Keith Martin Gordey
ACTRA National Vice President and UBCP/ACTRA President
Keith Martin Gordey: I was talking to David Sparrow and we both expressed some apprehension when we heard you were off for a safari before you would be joining us and imagined you might be eaten by a lion…
Marie Kelly: (Laughs) Well funnily enough Keith, in the Serengeti we got to hear lions at nighttime roaring right outside of our tent.
KMG: Clearly, you are not someone who is afraid of danger so we must have picked the right person for the job.
MK: I am not afraid of much as I’ve been through a lot in my life. I take things straight on, figure out solutions to issues and move forward. I like adventure and I am looking forward to my adventure at ACTRA – the journey I am going to have with all of you.
KMG: Three weeks in? What’s been the biggest surprise?
MK: No real surprises have set me back at all. For me, the most intriguing aspect of the entertainment business is the partnership between unions, the industry and governments. We have to fight not only for our members but for everything we need to keep and attract more work to Canada. And the struggles our members face are much more intricate, fundamental and more difficult than for those who go to work with the same employer at the same workplace from 9–to–5 every day. Our union had to fight for rights that other employees may just take for granted.
KMG: I am sure your dynamic experiences with the Ontario Nurses’ Association (ONA) will stand you well when you negotiate for ACTRA.
MK: Bargaining on behalf of 65,000 ONA members – in 125 hospitals – yes, each round definitely had its own set of intricacies. The dynamics of bargaining for our members at ACTRA will be difficult, challenging and intriguing for me. We’ll be across the table from large and small players in our industry – many Canadian-based but others across the border. Even our government plays a role in protecting Canadian culture. I love the challenge, strategy and determination you need at every table. I draw my strength and confidence in bargaining directly from the dedicated members and leaders who form our bargaining team and from the stories our members bring us from the front lines.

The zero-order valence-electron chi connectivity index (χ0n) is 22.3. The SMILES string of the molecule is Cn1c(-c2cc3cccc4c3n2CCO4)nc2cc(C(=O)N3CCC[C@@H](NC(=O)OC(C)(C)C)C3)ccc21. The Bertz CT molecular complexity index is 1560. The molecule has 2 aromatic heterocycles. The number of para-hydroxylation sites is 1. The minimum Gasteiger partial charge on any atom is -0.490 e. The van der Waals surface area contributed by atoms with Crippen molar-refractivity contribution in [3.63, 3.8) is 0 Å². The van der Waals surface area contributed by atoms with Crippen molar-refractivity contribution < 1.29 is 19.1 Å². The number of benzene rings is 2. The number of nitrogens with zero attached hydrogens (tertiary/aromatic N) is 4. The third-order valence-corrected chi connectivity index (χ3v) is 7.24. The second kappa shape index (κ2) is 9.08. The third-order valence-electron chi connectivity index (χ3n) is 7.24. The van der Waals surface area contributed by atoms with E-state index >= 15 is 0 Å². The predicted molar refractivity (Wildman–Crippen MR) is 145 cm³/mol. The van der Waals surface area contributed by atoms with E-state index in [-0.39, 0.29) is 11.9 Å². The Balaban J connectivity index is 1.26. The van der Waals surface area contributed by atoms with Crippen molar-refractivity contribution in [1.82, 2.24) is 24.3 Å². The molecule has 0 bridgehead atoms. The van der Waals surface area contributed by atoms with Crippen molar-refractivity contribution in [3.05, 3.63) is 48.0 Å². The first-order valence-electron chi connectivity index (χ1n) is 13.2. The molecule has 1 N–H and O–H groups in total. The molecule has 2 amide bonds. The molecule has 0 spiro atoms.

Bargaining… I love the challenge and the fight.
KMG: Sounds like you will be enjoying it!
MK: There’s nothing I love more in labour relations than bargaining. For you as an actor, you know the joy of preparing for a role, performing in front of a camera and seeing a final product that looks great on screen. For me, the product is both the collective agreement we secure and the face of our members when they get a fair deal.
KMG: And bargaining is the number one thing we do as a performers’ union.
MK: It’s the number one thing any union does. It’s the time when members are most tuned-in with their union and what it does for them. It’s very important.
KMG: You’re coming out to B.C. soon and then we’ll be travelling to Los Angeles for our consultations with the AMPTP (Alliance of Motion Picture and Television Producers) and the CMPA (Canadian Media Producers Association). I guess there are a lot of meetings on your plate where you’ll get your feet wet in this milieu.
MK: I am so looking forward to meeting all the players. I just attended the TAMAC (Talent Agents & Managers Association of Canada) meeting hosted by ACTRA Toronto where I got to hear the day-to-day struggles in which we are engaged. Likewise, attending meetings with UBCP/ACTRA will give me an important and unique look into our collective agreements. Eventually, I want to meet everyone at all of our branches across Canada to get a better understanding of our individual issues and meet the industry players.
In my world we say, “We need to see the colour of their eyes.”
Marie Kelly. Peirre Gautreau Photography
KMG: Yes, it’s important to build those relationships and to be physically in the room, isn’t it?
MK: At the Steelworkers union, bargaining was often “life and death” where workers had to decide whether they were prepared to forego a weekly paycheck to walk the picket line for the unknown duration of a strike. Before making that kind of drastic decision, we need to gauge the real fortitude of the other side on every issue – we need to see the real “colour of their eyes” and report it back to our members with a recommendation. That’s why, as a negotiator, it’s very important for me to understand all the players on the other side of the table and to read their body language.